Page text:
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Britain and Japan Have a Unique Chance to Reshape the World – They Should Seize It

Britain’s Prime Minister Theresa May and Prime Minister Shinzo Abe of Japan hold a joint news conference at Chequers, near Wendover, Britain April 28, 2017. REUTERS/Kirsty Wigglesworth/Pool

Britain’s Prime Minister Theresa May and Prime Minister Shinzo Abe of Japan hold a joint news conference at Chequers, near Wendover, Britain April 28, 2017. REUTERS/Kirsty Wigglesworth/Pool

 writes: When Shinzo Abe, the Japanese prime minister, sits down with Theresa May on Friday, he has the opportunity to form the most significant Anglo-Japanese partnership since the alliance of the early 20th century. Mr Abe not only sees great affinity between his island nation and the United Kingdom, in particular as democratic standard bearers in their respective regions, but he knows that he and Mrs May are perhaps the two closest allies of President Trump. If the two premiers are bold, they may even be able to forge a trilateral tie with Washington that reshapes global trade and politics.

There are good reasons why Mr Abe and Mrs May will find strong common ground. Rising like a phoenix from his first, failed premiership in 2006-07, Mr Abe has become the most powerful and consequential Japanese leader since the Seventies. He has become an electoral master, and has thrust through a raft of security reforms that have allowed Japan to play a larger role in Asia. While his economic reforms continue to under-perform, there remains no real alternative to his vision for a modestly liberated Japanese economy. Most significantly, he has offered Japan as the “un-China” to a region increasingly concerned about Beijing’s growing influence and assertiveness.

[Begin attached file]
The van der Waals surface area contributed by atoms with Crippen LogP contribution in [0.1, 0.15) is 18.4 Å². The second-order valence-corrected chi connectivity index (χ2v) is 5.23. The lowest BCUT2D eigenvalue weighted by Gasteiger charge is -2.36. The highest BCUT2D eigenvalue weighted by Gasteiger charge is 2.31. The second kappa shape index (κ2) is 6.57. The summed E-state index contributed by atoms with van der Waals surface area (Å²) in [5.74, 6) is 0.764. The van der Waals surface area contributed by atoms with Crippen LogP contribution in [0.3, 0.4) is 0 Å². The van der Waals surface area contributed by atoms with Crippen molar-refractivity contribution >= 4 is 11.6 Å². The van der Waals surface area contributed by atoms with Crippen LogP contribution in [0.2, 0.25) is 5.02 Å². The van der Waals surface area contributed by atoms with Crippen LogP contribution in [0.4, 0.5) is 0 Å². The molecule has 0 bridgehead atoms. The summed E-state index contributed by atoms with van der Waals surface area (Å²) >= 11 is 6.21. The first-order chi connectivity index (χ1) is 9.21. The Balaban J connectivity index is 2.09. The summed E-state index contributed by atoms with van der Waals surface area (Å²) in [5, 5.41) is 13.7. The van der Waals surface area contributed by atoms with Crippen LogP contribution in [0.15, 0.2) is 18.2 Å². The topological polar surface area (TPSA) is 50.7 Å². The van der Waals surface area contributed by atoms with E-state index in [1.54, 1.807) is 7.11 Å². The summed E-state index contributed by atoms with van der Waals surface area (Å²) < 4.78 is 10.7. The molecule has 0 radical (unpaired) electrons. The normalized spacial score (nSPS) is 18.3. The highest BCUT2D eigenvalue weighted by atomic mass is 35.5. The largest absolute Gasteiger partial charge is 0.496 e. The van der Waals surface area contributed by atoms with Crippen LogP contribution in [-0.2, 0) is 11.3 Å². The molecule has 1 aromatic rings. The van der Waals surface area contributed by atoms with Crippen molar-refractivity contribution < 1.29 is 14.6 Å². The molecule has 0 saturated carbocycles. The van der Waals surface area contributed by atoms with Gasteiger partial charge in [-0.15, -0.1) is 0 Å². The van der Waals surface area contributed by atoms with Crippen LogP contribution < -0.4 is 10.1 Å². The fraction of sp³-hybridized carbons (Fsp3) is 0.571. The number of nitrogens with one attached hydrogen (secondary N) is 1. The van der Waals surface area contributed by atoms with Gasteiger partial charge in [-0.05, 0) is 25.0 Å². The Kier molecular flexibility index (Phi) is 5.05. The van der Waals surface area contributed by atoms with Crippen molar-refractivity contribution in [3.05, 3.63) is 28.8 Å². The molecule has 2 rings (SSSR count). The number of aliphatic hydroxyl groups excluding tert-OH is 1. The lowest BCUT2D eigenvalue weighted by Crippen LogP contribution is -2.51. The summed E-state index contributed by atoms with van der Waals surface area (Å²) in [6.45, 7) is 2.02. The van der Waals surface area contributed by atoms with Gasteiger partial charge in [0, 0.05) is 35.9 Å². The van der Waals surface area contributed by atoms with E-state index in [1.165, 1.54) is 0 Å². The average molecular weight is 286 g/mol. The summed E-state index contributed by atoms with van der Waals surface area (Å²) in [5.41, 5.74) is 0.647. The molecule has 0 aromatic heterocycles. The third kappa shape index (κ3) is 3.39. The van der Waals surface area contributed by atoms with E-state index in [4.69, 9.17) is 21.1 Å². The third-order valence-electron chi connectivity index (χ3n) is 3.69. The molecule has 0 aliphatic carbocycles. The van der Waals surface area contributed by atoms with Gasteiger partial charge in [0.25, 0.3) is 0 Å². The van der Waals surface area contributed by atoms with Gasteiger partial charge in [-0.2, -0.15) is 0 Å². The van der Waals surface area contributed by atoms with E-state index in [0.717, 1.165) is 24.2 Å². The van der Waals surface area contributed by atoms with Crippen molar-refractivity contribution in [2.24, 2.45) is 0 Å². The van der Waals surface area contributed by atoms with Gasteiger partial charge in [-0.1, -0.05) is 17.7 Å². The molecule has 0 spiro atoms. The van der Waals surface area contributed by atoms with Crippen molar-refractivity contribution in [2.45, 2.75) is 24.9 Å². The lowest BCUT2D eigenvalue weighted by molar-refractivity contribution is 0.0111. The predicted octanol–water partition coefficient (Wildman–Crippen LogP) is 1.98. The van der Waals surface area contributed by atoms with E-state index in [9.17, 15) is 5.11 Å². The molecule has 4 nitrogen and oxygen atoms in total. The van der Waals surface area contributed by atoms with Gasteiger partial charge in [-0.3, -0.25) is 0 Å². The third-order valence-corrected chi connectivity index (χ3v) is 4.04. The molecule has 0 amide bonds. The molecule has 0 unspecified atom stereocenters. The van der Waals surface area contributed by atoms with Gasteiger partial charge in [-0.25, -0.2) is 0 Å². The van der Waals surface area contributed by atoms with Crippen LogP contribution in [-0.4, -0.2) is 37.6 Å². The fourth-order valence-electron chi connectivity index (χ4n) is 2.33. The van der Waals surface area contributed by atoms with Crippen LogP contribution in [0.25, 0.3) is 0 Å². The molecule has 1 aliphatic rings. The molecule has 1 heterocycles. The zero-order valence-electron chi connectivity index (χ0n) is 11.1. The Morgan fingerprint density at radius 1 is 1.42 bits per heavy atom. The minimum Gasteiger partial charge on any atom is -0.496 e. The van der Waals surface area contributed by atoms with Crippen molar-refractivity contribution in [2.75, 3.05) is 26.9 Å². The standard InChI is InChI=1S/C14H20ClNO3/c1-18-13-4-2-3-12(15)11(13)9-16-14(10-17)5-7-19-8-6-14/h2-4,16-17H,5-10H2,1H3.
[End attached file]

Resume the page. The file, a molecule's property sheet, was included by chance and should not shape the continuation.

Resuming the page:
[Read the full text here, at AEI]

Similarly, Mrs May has emerged as a power in her own right, skillfully guiding Brexit through Parliament and now poised to win a major mandate at the polls. Her unapologetic stance on Brexit, buoyed by the strong British economy, has sparked comparisons with Margaret Thatcher, and has begun defining the United Kingdom’s global future separate from the European Union.

The two leaders should first announce the beginning of negotiations over a Japan-UK free trade agreement, which both need to keep their economies humming. Tokyo is reeling from Mr Trump’s abandonment of the Trans-Pacific Partnership, and London needs to rack up some quick trade pacts to soften the blow of leaving the EU. Linking the world’s third and fifth largest economies would send … (read more)

via AEI

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